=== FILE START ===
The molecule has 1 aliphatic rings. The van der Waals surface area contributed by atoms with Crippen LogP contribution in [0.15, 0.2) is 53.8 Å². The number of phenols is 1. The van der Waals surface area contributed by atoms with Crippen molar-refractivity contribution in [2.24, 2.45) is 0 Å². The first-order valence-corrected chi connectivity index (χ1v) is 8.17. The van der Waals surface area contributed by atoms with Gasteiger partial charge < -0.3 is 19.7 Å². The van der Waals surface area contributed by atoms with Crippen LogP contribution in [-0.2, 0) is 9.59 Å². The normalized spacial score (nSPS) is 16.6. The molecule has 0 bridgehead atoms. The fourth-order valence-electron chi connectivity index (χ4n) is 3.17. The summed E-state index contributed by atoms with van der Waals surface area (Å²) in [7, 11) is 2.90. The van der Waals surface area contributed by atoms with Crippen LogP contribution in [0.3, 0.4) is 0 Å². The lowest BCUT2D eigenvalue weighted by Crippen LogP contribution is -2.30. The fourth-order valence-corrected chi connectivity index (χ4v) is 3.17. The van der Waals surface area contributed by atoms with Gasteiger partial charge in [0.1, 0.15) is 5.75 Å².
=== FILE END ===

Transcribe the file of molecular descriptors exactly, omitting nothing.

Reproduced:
The molecule has 1 aliphatic rings. The van der Waals surface area contributed by atoms with Crippen LogP contribution in [0.15, 0.2) is 53.8 Å². The number of phenols is 1. The van der Waals surface area contributed by atoms with Crippen molar-refractivity contribution in [2.24, 2.45) is 0 Å². The first-order valence-corrected chi connectivity index (χ1v) is 8.17. The van der Waals surface area contributed by atoms with Gasteiger partial charge < -0.3 is 19.7 Å². The van der Waals surface area contributed by atoms with Crippen LogP contribution in [-0.2, 0) is 9.59 Å². The normalized spacial score (nSPS) is 16.6. The molecule has 0 bridgehead atoms. The fourth-order valence-electron chi connectivity index (χ4n) is 3.17. The summed E-state index contributed by atoms with van der Waals surface area (Å²) in [7, 11) is 2.90. The van der Waals surface area contributed by atoms with Crippen LogP contribution in [0.3, 0.4) is 0 Å². The lowest BCUT2D eigenvalue weighted by Crippen LogP contribution is -2.30. The fourth-order valence-corrected chi connectivity index (χ4v) is 3.17. The van der Waals surface area contributed by atoms with Gasteiger partial charge in [0.1, 0.15) is 5.75 Å².